Few musical styles are associated with a country as the tango is with Argentina, where it was born. Tango evolved slowly, following the great immigration waves to Argentina in the late 1880s. Tango resulted from the fusion of different rhythms: the “candomblé” (of South American Blacks), the Cuban “habanera;” brought to Argentina in the nineteenth century by Cuban sailors; the Buenos Aires “milonga;” and the Madrilenian “cuplé.”

One of tango’s best definitions is that of expert Horacio Ferrer: “Tango is music, a dance, a way to see the world, a philosophy, a feeling, an emotion. It is the mythical dimension of reality, nostalgia, abandonment. It is lovers’ separation, the sadness of lost love, the indifference of the world to pain, the poetry of neighborhoods, the value of friendship…”.

I was present at an unusual evening at the Taller Latinoamericano, a language school (and much more) in uptown Manhattan. Like Sinatra’s many last performances, this one was supposed to be the last performance at the Taller but I knew, as many people did, that it wouldn’t be the last one. The Taller has survived at that same place before.

The Taller seeks to create community and is a meeting place for unusual people to connect, and to showcase the art of people from all over the Americas. It is also a concert hall, an art gallery, and a dance school. I used to joke that on any given night you could find a lion tamer, a young Japanese woman giving tango lessons, a tango guitar player from Argentina playing Brazilian songs, a painter of remarkable beautiful naïve paintings, in short … an unending list of colorful characters.

Bernardo Palombo, is the director and the soul of the Taller. A native of Argentina, he is an innovative Spanish language teacher —he frequently illustrates his lessons with guitar music. He is also a talented musician and singer who has performed with leading Latin American and North American artists. He is supported in his work by his wife, Jennifer Pliego, a talented photographer and organizer.

Tango is among the most performed musical styles played and performed at the Taller, so it was fitting that this event—reported to be a farewell party from this location—would only be tango dancing. Although a few dancers were Argentinean, there were many from different Latin American and Asian countries and even a couple from Africa.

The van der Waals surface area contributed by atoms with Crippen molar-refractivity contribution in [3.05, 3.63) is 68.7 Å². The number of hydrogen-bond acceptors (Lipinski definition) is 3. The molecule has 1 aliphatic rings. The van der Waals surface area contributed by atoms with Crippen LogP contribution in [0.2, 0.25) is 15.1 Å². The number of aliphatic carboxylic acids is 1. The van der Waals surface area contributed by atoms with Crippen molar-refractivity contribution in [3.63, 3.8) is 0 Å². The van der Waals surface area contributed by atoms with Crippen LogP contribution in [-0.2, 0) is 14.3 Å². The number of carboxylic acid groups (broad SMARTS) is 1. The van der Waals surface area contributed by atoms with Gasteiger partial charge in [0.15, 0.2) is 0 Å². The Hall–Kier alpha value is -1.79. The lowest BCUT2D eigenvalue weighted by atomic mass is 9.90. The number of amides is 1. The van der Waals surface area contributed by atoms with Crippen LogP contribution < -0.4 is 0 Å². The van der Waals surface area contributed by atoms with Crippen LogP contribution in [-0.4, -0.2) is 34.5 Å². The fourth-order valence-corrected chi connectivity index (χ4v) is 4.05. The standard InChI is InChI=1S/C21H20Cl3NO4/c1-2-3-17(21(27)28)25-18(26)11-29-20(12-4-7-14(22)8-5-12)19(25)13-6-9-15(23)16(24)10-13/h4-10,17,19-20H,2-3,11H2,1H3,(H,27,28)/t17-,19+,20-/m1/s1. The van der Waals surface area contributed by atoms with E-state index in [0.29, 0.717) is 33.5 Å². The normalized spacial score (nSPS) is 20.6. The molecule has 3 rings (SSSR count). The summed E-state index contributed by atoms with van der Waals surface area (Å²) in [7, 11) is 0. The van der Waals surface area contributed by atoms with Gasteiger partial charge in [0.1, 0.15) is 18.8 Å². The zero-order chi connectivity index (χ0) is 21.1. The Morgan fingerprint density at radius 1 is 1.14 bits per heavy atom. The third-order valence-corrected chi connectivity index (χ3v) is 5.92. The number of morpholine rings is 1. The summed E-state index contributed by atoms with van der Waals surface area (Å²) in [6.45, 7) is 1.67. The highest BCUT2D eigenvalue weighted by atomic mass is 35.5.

While watching some older and graceful dancers, my thoughts went back to Buenos Aires where during a recent trip, I had a special experience. I was having lunch at a popular restaurant. Concerned about my weight, I was having a small piece of chicken with a salad when I noticed, at the table next to mine, an older man, perhaps in his middle seventies, having a hearty lunch. He was a thin man of normal height.

He had started his meal with a heavy bean soup and now he was having a huge steak with French fries and a salad accompanied by a big bottle of wine. I envied that he could have such a big lunch while I, younger than him, was also much heavier and unable to eat as much.

I congratulated him on his good appetite. “Well,” he said, “You won’t believe what happened to me.” And continued. “A couple of years ago, I was diagnosed with a rare form of rheumatism which hindered my movements. I was even unable to cross a wide street without being concerned that I would be hit by a car, since I walked that slowly.”

“A friend recommended that I start dancing tango, something that I almost never did before. Although I was a bit reluctant at first, I decided to follow my friend’s advice and soon after I started dancing, I realized that I was walking with much less effort. Not only that, the more I danced the better I felt. I had started dancing a couple of nights a week. Then I was dancing every day and feeling younger, better, and losing weight in the process.”

“In the beginning, my wife used to accompany me. Soon, however, she lost interest, perhaps because she couldn’t keep my pace. We decided that I would go to live in an apartment at the back of our house so we could lead independent lives, but still be on friendly terms. I am glad we did that because what began as a curiosity became an obsession, but a wonderful one for me.”

“After a few months, I had recovered all my ability to move without pain. I also lost several pounds and made many new, wonderful friends. As a result, not only has my rheumatism disappeared, but now I can eat whatever I want without fear of gaining weight.”

Looking at my plate and my portly figure before he left, he told me, “Start dancing tango, amigo, it will do wonders for you, too.”

As I thought about his advice, the last stanzas of tango were being played at the Taller.